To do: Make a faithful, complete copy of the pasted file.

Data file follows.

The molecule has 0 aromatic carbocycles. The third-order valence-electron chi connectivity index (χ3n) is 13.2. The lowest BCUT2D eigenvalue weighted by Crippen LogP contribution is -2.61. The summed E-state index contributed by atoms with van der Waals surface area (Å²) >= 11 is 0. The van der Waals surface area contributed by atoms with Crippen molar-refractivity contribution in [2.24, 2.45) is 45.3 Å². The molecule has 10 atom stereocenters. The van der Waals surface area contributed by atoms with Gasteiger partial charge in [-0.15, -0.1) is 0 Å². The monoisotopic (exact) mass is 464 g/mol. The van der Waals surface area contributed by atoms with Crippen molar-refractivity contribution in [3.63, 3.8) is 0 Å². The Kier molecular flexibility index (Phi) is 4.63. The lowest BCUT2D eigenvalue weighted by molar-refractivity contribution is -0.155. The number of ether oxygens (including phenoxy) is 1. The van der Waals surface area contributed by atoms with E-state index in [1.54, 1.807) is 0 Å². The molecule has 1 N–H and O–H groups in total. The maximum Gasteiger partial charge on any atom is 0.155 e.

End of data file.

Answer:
The molecule has 0 aromatic carbocycles. The third-order valence-electron chi connectivity index (χ3n) is 13.2. The lowest BCUT2D eigenvalue weighted by Crippen LogP contribution is -2.61. The summed E-state index contributed by atoms with van der Waals surface area (Å²) >= 11 is 0. The van der Waals surface area contributed by atoms with Crippen molar-refractivity contribution in [2.24, 2.45) is 45.3 Å². The molecule has 10 atom stereocenters. The van der Waals surface area contributed by atoms with Gasteiger partial charge in [-0.15, -0.1) is 0 Å². The monoisotopic (exact) mass is 464 g/mol. The van der Waals surface area contributed by atoms with Crippen molar-refractivity contribution in [3.63, 3.8) is 0 Å². The Kier molecular flexibility index (Phi) is 4.63. The lowest BCUT2D eigenvalue weighted by molar-refractivity contribution is -0.155. The number of ether oxygens (including phenoxy) is 1. The van der Waals surface area contributed by atoms with E-state index in [1.54, 1.807) is 0 Å². The molecule has 1 N–H and O–H groups in total. The maximum Gasteiger partial charge on any atom is 0.155 e.